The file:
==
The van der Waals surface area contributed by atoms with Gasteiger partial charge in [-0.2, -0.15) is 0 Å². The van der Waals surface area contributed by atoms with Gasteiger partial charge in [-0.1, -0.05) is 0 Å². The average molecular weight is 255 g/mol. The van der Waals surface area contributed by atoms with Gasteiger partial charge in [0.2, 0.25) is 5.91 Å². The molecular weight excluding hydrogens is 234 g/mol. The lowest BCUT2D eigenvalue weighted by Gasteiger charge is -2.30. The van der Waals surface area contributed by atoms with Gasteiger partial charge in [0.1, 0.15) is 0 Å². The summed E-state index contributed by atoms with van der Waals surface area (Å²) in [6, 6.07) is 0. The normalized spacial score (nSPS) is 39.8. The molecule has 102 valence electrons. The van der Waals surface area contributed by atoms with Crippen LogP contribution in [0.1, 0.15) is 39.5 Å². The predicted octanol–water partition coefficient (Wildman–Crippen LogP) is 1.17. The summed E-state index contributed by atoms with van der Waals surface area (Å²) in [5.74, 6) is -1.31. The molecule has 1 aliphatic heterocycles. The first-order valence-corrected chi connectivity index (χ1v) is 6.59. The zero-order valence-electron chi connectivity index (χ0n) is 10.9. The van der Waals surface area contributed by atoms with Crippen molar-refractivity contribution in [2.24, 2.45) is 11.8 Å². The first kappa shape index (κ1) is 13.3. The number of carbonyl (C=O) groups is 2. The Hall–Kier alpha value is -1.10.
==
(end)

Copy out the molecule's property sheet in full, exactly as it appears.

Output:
The van der Waals surface area contributed by atoms with Gasteiger partial charge in [-0.2, -0.15) is 0 Å². The van der Waals surface area contributed by atoms with Gasteiger partial charge in [-0.1, -0.05) is 0 Å². The average molecular weight is 255 g/mol. The van der Waals surface area contributed by atoms with Gasteiger partial charge in [0.2, 0.25) is 5.91 Å². The molecular weight excluding hydrogens is 234 g/mol. The lowest BCUT2D eigenvalue weighted by Gasteiger charge is -2.30. The van der Waals surface area contributed by atoms with Gasteiger partial charge in [0.1, 0.15) is 0 Å². The summed E-state index contributed by atoms with van der Waals surface area (Å²) in [6, 6.07) is 0. The normalized spacial score (nSPS) is 39.8. The molecule has 102 valence electrons. The van der Waals surface area contributed by atoms with Crippen LogP contribution in [0.1, 0.15) is 39.5 Å². The predicted octanol–water partition coefficient (Wildman–Crippen LogP) is 1.17. The summed E-state index contributed by atoms with van der Waals surface area (Å²) in [5.74, 6) is -1.31. The molecule has 1 aliphatic heterocycles. The first-order valence-corrected chi connectivity index (χ1v) is 6.59. The zero-order valence-electron chi connectivity index (χ0n) is 10.9. The van der Waals surface area contributed by atoms with Crippen molar-refractivity contribution in [2.24, 2.45) is 11.8 Å². The first kappa shape index (κ1) is 13.3. The number of carbonyl (C=O) groups is 2. The Hall–Kier alpha value is -1.10.